Higher education institutions continue to struggle with encouraging retention for first-year students. Prior research has shown that establishing social integration during the first-year of college is a crucial component of a successful transition and has a positive influence on student persistence and academic success (Astin, 1993; Chapman & Pascarella, 1983; Tinto, 1993). Social integration has historically been defined in terms of peer connections and involvement (Tinto, 1993); however, recent research has explored the importance of sense of belonging as an important psychosocial component in the transition to college (Strayhorn, 2012a). Sense of belonging focuses on feelings of fit, perceptions of social support, and feeling as though one matters to the community. The current study sought to explore the conceptual framework in which sense of belonging was included as a component of social integration. Moreover, this study explored whether institutional action could influence first-year students’ overall social integration through a focus on peer connections, involvement, and sense of belonging.
This quasi-experimental, quantitative study analyzed the influence of a campus intervention focused on social integration, called the Belonging Reinforcement Intervention (BRI). The BRI program was delivered to first-year students at a small, private institution during the first three weeks of their collegiate experience. The Belonging Reinforcement Intervention included researched components related to social belonging and normalizing students’ not feeling an immediate sense of fit (Walton & Cohen, 2011a), reinforcing institutional commitment and belonging through communications (Hausmann et al., 2007), and research focused on peer mentoring as a way to encourage campus involvements (Peck, 2011). The study used a national instrument, the Mapworks Transition Survey, to determine if this intervention could influence the various components of social integration.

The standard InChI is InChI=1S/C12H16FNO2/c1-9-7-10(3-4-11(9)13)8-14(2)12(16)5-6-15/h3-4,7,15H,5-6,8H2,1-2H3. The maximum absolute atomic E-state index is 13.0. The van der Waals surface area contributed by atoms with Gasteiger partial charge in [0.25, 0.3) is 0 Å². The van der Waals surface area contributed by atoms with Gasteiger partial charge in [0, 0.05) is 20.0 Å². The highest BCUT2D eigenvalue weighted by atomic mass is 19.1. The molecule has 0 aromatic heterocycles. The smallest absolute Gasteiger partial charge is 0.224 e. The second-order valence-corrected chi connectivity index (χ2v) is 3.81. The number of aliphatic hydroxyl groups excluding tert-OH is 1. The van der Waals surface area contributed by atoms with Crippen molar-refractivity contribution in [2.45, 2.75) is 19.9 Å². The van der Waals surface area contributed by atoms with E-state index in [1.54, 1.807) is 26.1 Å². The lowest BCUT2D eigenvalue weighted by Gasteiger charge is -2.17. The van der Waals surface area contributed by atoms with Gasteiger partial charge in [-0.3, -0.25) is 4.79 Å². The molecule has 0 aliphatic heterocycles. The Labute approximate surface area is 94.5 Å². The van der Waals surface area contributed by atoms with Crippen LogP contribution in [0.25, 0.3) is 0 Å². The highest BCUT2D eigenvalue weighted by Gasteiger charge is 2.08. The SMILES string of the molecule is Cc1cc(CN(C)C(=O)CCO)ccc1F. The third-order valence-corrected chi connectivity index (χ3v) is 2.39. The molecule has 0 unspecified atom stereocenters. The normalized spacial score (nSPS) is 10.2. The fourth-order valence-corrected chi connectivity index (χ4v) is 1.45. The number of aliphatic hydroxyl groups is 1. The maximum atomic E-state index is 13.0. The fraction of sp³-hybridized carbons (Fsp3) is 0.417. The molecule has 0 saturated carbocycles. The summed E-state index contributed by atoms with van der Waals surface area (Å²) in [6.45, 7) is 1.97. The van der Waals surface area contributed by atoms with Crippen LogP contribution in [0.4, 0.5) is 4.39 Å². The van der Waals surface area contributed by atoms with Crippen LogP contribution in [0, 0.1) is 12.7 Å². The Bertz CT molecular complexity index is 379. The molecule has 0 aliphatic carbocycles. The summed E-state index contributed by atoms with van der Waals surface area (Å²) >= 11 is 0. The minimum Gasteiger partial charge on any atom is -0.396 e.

The findings from the study support a comprehensive view of social integration that includes sense of belonging. The findings further indicate that students who participated in the BRI program showed statistically significant increases in peer connections, involvement, and the current study’s social integration scale which included sense of belonging. Furthermore, the findings suggest that the BRI program was particularly beneficial for Hispanic students with their intent to become involved and for female students for their overall social integration. The results of this study have implications for future institutional interventions and developing lasting programs that will help first-year students to succeed and persist in their college experience. The conclusions presented suggest that a broader definition of social integration can allow institutions and researchers to better understand and support the challenges students face during the transition to college.
|Advisor:||D'Amico, Mark M.|
|Commitee:||Cash, Anne, Dika, Sandra, Lambert, Richard, Zenk, Leslie|
|School:||The University of North Carolina at Charlotte|
|School Location:||United States -- North Carolina|
|Source:||DAI-A 79/09(E), Dissertation Abstracts International|
|Subjects:||Educational sociology, Higher education|
|Keywords:||First-year students, Higher education, Involvement, Peer mentoring, Sense of belonging, Social integration|
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